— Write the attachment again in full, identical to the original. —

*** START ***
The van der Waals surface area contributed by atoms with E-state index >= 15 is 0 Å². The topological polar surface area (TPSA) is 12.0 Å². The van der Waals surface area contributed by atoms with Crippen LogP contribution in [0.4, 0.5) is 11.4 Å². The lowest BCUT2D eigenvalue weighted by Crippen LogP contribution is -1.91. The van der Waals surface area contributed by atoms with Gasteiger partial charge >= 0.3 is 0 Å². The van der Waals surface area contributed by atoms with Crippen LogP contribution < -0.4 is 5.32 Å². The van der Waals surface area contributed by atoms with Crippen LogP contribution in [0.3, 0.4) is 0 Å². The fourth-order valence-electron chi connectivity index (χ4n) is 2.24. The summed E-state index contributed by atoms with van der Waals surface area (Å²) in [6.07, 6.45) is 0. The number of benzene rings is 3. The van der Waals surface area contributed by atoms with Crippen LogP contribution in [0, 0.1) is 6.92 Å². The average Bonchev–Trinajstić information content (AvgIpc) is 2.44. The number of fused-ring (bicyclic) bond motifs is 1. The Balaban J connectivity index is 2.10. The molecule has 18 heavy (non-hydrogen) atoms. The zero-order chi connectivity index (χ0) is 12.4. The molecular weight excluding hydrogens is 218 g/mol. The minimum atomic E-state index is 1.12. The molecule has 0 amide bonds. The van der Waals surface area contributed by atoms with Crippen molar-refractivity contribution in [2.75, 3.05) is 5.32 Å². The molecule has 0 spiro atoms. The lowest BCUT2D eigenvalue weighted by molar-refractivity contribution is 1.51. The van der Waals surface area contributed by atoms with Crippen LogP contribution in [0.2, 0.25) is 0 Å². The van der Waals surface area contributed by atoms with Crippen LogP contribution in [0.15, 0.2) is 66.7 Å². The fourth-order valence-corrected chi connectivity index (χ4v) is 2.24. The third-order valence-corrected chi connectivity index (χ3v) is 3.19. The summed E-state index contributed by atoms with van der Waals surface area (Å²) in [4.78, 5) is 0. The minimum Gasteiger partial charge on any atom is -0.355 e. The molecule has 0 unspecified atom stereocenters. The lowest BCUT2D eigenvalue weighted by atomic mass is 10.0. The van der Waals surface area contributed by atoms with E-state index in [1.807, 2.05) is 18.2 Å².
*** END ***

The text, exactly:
The van der Waals surface area contributed by atoms with E-state index >= 15 is 0 Å². The topological polar surface area (TPSA) is 12.0 Å². The van der Waals surface area contributed by atoms with Crippen LogP contribution in [0.4, 0.5) is 11.4 Å². The lowest BCUT2D eigenvalue weighted by Crippen LogP contribution is -1.91. The van der Waals surface area contributed by atoms with Gasteiger partial charge >= 0.3 is 0 Å². The van der Waals surface area contributed by atoms with Crippen LogP contribution < -0.4 is 5.32 Å². The van der Waals surface area contributed by atoms with Crippen LogP contribution in [0.3, 0.4) is 0 Å². The fourth-order valence-electron chi connectivity index (χ4n) is 2.24. The summed E-state index contributed by atoms with van der Waals surface area (Å²) in [6.07, 6.45) is 0. The number of benzene rings is 3. The van der Waals surface area contributed by atoms with Crippen LogP contribution in [0, 0.1) is 6.92 Å². The average Bonchev–Trinajstić information content (AvgIpc) is 2.44. The number of fused-ring (bicyclic) bond motifs is 1. The Balaban J connectivity index is 2.10. The molecule has 18 heavy (non-hydrogen) atoms. The zero-order chi connectivity index (χ0) is 12.4. The molecular weight excluding hydrogens is 218 g/mol. The minimum atomic E-state index is 1.12. The molecule has 0 amide bonds. The van der Waals surface area contributed by atoms with Crippen molar-refractivity contribution in [2.75, 3.05) is 5.32 Å². The molecule has 0 spiro atoms. The lowest BCUT2D eigenvalue weighted by molar-refractivity contribution is 1.51. The van der Waals surface area contributed by atoms with Crippen LogP contribution in [0.2, 0.25) is 0 Å². The van der Waals surface area contributed by atoms with Crippen LogP contribution in [0.15, 0.2) is 66.7 Å². The fourth-order valence-corrected chi connectivity index (χ4v) is 2.24. The third-order valence-corrected chi connectivity index (χ3v) is 3.19. The summed E-state index contributed by atoms with van der Waals surface area (Å²) in [4.78, 5) is 0. The minimum Gasteiger partial charge on any atom is -0.355 e. The molecule has 0 unspecified atom stereocenters. The lowest BCUT2D eigenvalue weighted by atomic mass is 10.0. The van der Waals surface area contributed by atoms with E-state index in [1.807, 2.05) is 18.2 Å².